The Challenge Of Our Moment
Those of us who rejoice in the Benedictine tradition see a great parallel between the age of Benedict and our own. His and ours are turning points in civilization. We, as he, are witnessing a change from one system and cultural context of life to another. Whether we name our moment as the post-modern age or as the dawning of an age of individualism spawning a new barbarism, parallels with the age of Benedict are striking.
Around him Benedict witnessed the decay and darkness of a society losing its way and rapidly losing its life as well. The Roman Empire that had been the foundation of human civilization for centuries was in decline and that classic age, which is still an inspiration in so many ways today, was then in a state of total collapse.
Our own world, while rejoicing in many technological and scientific advances, continues to rush somewhat headlong to embrace a philosophy that sanctions the termination of unwanted and inconvenient human life, exalts violence and a sexual indulgence that would probably bother, if not shock, some whom we have disdainfully called savages.
Saint Benedict understood that a new Christian civilization could be built in spite of the age of darkness. This would come about by seizing upon and living that fundamental principle of ora et labora, pray and work. He recognized that the spiritual reality we call God’s kingdom in our midst and what Augustine called the city of God would come to be only through the work of people and faith. He knew that without a constant personal communion with God nurtured by daily time in prayer, we will not have the life of God within us, the life which alone brings us to the full stature we are meant to enjoy.
Over a decade ago, these sentiments were expressed in the declaration of the council of European Bishops Conference as representatives of 24 episcopal conferences gathered with Pope John Paul II for ceremonies commemorating the 15th century of the birth of Saint Benedict. The bishops of Europe remind us that “the Christian faith tells us that human beings are created in the image of God, even if that image is sometimes disfigured by sin.” They go on to remind us “that Jesus Christ came to set free every man and woman and to place before them in a unique way the challenge of liberty: freedom for the whole reality of human life, spiritual and physical; freedom for the whole of humanity, even those left on the fringes of society and those robbed of their human heritage.”
The bishops state that “this image of humanity has influenced European culture in a very special way. It will always provide us with the fundamental basis on which to ground all human dignity.” What was said by John Paul II and the bishops of Europe about the old world is equally true of the new. Even our feeblest attempts to nurture human rights, human dignity and the future of humanity all take their inspiration from the gospel proclaimed in and through Christ’s Church.
As in every age, the truth today remains that prayer is our contact with God. And God’s kingdom will be nearer completion when all peoples and nations are filled with the life of God given to us in Christ. But it is equally true, as in past ages, that many in our world today seem to have forgotten that the fullness of our life does indeed come from God alone and the fullness of life can be communicated to us only if our lives are open to God.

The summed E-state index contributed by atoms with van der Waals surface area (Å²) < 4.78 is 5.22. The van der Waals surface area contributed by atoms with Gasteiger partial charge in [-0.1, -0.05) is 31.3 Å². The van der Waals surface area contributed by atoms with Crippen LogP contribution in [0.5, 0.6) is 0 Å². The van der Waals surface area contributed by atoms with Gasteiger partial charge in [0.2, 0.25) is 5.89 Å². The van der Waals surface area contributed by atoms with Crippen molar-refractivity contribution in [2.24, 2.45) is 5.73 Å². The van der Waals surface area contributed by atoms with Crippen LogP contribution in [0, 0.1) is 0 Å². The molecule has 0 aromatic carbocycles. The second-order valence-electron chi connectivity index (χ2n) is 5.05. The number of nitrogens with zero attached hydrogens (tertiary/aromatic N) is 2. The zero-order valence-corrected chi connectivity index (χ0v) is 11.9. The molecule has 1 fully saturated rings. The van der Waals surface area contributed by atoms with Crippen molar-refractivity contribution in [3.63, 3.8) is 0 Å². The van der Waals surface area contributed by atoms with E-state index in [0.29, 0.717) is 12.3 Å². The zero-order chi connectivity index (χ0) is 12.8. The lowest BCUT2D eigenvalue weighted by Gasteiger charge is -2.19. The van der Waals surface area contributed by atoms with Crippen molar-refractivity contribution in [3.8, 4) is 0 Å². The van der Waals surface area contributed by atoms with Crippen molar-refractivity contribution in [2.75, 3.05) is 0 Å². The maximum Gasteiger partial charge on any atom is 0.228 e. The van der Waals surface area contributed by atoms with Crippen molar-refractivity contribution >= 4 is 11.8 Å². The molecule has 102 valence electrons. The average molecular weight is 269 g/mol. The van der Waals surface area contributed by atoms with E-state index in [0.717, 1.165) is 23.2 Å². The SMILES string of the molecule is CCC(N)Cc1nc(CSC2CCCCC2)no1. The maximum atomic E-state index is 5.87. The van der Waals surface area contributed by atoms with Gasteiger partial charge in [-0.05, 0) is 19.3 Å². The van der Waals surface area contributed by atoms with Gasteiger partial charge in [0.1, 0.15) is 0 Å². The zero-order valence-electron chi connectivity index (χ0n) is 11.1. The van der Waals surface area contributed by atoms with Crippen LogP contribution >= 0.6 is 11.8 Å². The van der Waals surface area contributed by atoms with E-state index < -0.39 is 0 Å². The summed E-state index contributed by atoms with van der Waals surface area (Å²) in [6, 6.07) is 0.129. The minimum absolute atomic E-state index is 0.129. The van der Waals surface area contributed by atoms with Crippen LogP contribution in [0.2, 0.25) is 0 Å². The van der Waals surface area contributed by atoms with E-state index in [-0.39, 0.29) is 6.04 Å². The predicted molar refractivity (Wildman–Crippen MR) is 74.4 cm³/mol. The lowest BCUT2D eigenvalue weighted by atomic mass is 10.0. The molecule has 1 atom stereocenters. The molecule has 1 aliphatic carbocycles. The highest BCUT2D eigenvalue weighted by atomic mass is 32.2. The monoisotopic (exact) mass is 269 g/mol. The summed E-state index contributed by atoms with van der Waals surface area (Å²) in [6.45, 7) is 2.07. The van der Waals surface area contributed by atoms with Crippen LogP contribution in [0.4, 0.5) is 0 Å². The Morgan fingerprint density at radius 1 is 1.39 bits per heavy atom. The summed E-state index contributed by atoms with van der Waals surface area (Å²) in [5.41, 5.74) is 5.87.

So, too, is human labor truly the second important and constitutive element of human life. We hear so often today the concern that the work which so many people engage in bears little relevance to who they are both as human beings and as God’s people. So many today view their work simply as a necessary evil without which they could not live comfortably, so their labor is not an authentic and intentional contribution to the development of society or of God’s kingdom or even of themselves. Likewise, others in our day value work only for the wealth which it brings them. Too few in our age appreciate the creative and life-giving value of human labor which Benedict understood.
It is no secret then that what so many are longing for and seeking today is the renewing spirit which Benedict brought to the Europe of the Dark Ages “a spirit which has been kept alive since the time of this great saint by those who follow his Rule and way of life.” So many are seeking some sense of the spiritual in their lives and the principles which brought the world out of darkness and into an age formed by the gospel of Christ. It should be little surprise then that Saint Vincent, which continues this centuries-old commitment to the faith and to the service of pastoral ministry and higher education, is looked to by the Church and the communities of this region to provide active leadership in the renewal of our society.
In this post-modern age, an age that is often confused, an age that is tempted to undervalue faith and religion, prayer and human labor, an age that is described as slipping into the darkness, we today need as much as ever the light of Christ that was held high by Benedict in Europe and by Boniface Wimmer in these lands. We need to regain the vision based on the message and values of these great pastors whose zeal and labor truly altered history and brought nearer to completion the kingdom of God. We continue to need this community at Saint Vincent to bring the brilliant light of Christ to a world tempted to darkness, and to bring this troubled age beset by conflicting voices the faith and heritage of Christ alive in Benedict “a message which can truly renew once again our society and our civilization.”
Donald W. Wuerl
From Saint Vincent: A Benedictine Place; Campion P. Gavaler, O.S.B., editor; Saint Vincent Archabbey, Latrobe, Pennsylvania, 1995